Using budding yeast to screen for anti-prion drugs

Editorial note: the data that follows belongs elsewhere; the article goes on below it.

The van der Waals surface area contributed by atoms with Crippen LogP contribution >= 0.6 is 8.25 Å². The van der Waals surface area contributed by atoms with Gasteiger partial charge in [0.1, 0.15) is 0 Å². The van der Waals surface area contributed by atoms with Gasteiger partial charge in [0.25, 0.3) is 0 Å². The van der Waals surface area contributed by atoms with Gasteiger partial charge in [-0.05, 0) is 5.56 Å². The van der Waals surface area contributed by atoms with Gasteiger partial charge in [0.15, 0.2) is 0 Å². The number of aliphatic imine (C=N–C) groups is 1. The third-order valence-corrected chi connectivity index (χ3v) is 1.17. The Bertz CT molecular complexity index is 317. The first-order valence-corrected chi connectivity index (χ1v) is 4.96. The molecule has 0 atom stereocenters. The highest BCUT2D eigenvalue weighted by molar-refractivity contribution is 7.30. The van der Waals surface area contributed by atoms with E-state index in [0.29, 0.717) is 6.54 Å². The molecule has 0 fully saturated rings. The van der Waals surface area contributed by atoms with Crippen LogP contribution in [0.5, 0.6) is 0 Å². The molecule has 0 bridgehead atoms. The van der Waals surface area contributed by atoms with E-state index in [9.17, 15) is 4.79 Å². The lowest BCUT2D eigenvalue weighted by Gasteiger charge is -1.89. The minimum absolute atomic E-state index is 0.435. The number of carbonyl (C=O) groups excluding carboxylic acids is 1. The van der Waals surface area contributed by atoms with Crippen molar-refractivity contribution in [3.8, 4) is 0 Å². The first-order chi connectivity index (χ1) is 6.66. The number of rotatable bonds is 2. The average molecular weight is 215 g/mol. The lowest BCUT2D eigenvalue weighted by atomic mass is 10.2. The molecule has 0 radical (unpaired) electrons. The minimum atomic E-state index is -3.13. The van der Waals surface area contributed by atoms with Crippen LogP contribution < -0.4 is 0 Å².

Prions are misfolded proteins capable of propagating their altered conformation which are commonly considered as the causative agent of transmissible spongiform encephalopathies, a class of fatal neurodegenerative diseases. Currently, no treatment for prion-based diseases is available. Recently we have developed a rapid, yeast-based, two-step assay to screen for anti-prion drugs [1]. This new method allowed us to identify several compounds that are effective in vivo against budding yeast [PSI+] and [URE3] prions but also able to promote mammalian prion clearance in three different cell culture-based assays. Taken together, these results validate our method as an economic and efficient high-throughput screening approach to identify novel prion inhibitors or to carry on comprehensive structure-activity studies for already isolated anti-mammalian prion drugs. These results suggest furthermore that biochemical pathways controlling prion formation and/or maintenance are conserved from yeast to human and thus amenable to pharmacological and genetic analysis. Finally, it would be very interesting to test active drugs isolated using the yeast-based assay in models for other diseases (neurodegenerative or not) involving amyloid fibers like Huntington's, Parkinson's or Alzheimer's diseases.